Or, what could be less fun? The noise is deafening. Make
it stop. You duck your head under to water so you won’t
have to hear it, but the vibration is still there, and the
water tastes like gasoline.
Jet skiing is a popular Hawai‘i sport—with those
who do it. For those whose senses are assaulted by the noise,
the fumes, and the taste of oil in the water, jet skiing
is another matter.
The jet ski, which is also commonly known as personal watercraft
(PWC), is a popular water sport in Hawai‘i. It’s
certainly popular among some HPU students. Wei Teck Lee,
a TIM student at HPU, says he enjoys jet skiing a lot, and
that he already went a couple of times back home in Malaysia.
According to the Hawai‘i Water Sports Center, in Hawai‘i
Kai, the best customers for rental jet skis are tourists.
Local residents who enjoy this sport usually own their own
Every state has different regulations regarding the minimum
age, boating education, and licenses. According to the
American Sailing Association, there are no mandatory boating
requirements in Hawai‘i. However, to operate a jet
ski, one must be at least 15 years of age.
The equipment requirements for PWC, according to the Hawai‘i
Department of Land and Natural Resources, are a U.S. Coast
Guard-approved personal flotation device for each person.
Furthermore, an engine cutoff lanyard must be functional
and attached to the rider. Every jet ski has to be equipped
with a whistle or horn and a B-1 type fire extinguisher.
Also, every jet ski must carry its registration on board.
There are further specific regulations in Hawai‘i,
such as designated and nondesignated Ocean Recreation Management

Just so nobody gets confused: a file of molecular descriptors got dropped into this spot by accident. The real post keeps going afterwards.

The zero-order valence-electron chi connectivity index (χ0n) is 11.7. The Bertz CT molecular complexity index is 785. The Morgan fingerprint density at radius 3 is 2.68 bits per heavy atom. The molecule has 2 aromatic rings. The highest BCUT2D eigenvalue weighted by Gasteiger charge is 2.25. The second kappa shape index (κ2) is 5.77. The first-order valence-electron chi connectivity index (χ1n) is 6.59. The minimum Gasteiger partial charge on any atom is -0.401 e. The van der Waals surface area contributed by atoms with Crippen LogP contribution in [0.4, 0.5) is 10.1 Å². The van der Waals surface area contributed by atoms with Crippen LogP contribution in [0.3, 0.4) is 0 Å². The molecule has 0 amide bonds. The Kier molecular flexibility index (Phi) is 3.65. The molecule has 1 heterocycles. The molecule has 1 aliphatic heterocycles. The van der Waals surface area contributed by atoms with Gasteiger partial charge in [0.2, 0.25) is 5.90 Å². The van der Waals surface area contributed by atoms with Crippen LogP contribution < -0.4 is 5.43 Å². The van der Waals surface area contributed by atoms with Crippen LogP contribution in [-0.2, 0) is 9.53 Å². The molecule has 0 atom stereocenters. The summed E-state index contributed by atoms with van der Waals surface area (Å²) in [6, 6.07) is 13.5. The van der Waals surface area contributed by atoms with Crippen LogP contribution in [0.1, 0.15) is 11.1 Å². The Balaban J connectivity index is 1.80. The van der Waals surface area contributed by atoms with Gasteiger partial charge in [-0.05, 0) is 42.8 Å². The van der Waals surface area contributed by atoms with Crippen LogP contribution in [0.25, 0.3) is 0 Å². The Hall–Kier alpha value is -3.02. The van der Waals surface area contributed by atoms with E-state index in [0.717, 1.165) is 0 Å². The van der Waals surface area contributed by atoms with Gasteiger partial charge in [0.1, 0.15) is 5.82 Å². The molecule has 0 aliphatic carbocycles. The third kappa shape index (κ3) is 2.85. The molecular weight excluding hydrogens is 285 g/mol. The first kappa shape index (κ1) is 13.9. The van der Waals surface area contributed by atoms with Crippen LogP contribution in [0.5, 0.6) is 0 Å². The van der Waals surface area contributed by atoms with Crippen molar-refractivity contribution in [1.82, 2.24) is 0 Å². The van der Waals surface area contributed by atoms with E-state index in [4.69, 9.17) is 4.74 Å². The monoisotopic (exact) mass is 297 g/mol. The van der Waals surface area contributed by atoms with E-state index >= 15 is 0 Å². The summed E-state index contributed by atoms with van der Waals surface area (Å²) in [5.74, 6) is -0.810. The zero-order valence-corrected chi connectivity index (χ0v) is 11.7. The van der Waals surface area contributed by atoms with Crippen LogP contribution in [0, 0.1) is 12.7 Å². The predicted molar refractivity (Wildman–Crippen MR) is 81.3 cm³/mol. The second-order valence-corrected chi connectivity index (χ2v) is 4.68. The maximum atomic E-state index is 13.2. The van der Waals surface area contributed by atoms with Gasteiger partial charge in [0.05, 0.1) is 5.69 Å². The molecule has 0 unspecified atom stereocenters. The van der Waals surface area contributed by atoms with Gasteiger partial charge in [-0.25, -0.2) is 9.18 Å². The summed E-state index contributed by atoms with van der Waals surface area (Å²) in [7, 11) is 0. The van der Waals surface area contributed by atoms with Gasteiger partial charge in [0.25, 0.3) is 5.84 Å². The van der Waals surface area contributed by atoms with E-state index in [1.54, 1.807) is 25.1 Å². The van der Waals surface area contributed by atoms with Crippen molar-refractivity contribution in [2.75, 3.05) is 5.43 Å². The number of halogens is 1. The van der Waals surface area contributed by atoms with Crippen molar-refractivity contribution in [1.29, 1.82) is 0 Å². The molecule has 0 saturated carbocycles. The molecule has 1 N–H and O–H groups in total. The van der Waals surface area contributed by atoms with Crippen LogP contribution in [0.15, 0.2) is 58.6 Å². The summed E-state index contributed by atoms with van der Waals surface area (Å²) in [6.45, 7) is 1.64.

Areas (ORMA). According to the Hawai‘i Department of
Land and Natural Resources, a designated ORMA includes all
ocean waters and navigable streams extending from the low
water mark to 3,000 feet seaward. In these ORMAs, all recreation
activities are assigned specific areas where they may be
conducted. Nondesignated ORMAs are open to any recreation
activity. Around the islands of O‘ahu and the Big Island,
PWC are permitted in both nondesignated and designated ORMAs.
Around Mau‘i and Kaua‘i, PWC are permitted only
in nondesignated ORMAs and around Moloka‘i and Lana‘i,
PWC are prohibited, according to the Hawai‘i Department
of Land and Natural Resources.
Hawai‘i is the only state in the nation that has changed
the jet ski classification, which is actually a registered
trademark of Kawasaki, to “Thrill Craft” because
of operator and environmental concerns from the State Boating
Law Administration, says Shawn Alladio on surfpulse.com.
The usefulness and purpose of personal watercraft is a controversial
issue statewide. For some people, jet skiing is a recreational
water sport. In Hawai‘i, PWC are also used by lifeguards
in strong currents to rescue swimmers. Also, professional
surfers are often towed into the big waves by jet skis.
However, there are people who argue about the hazards personal
watercraft cause—both human and ecological. Jet ski
engines are noisy and pollute the air and water by releasing
oil and exhaust. A two-hour ride dumps about 2.5 gallons
of gas and oil into the water and produces noise levels between
85 and 105 decibels, according to Making Waves, a publication
of the Surfrider Foundation.
According to the Hawai‘i Water Sports Center, residents
have not complained about noise, probably because jet skis
in their area are operated only in designated ORMAs.
Jet skis can also be dangerous for humans. “The scary
thing about them is the fact that they have no brake,” Lee
said. To avoid a crash, one has to maneuver around objects
at high speeds. This risks flipping and capsizing as well
In its Hawai‘i edition of Straight Talk, Yamaha Motor
Corporation explains that PWC manufacturers spend millions
of dollars annually to create engines that are cleaner, quieter,
and more fuel efficient. Regardless of their success or lack
of it, the industry is booming. Jet skis are the fastest
selling watercraft in the United States with about 200,000
watercraft sold annually.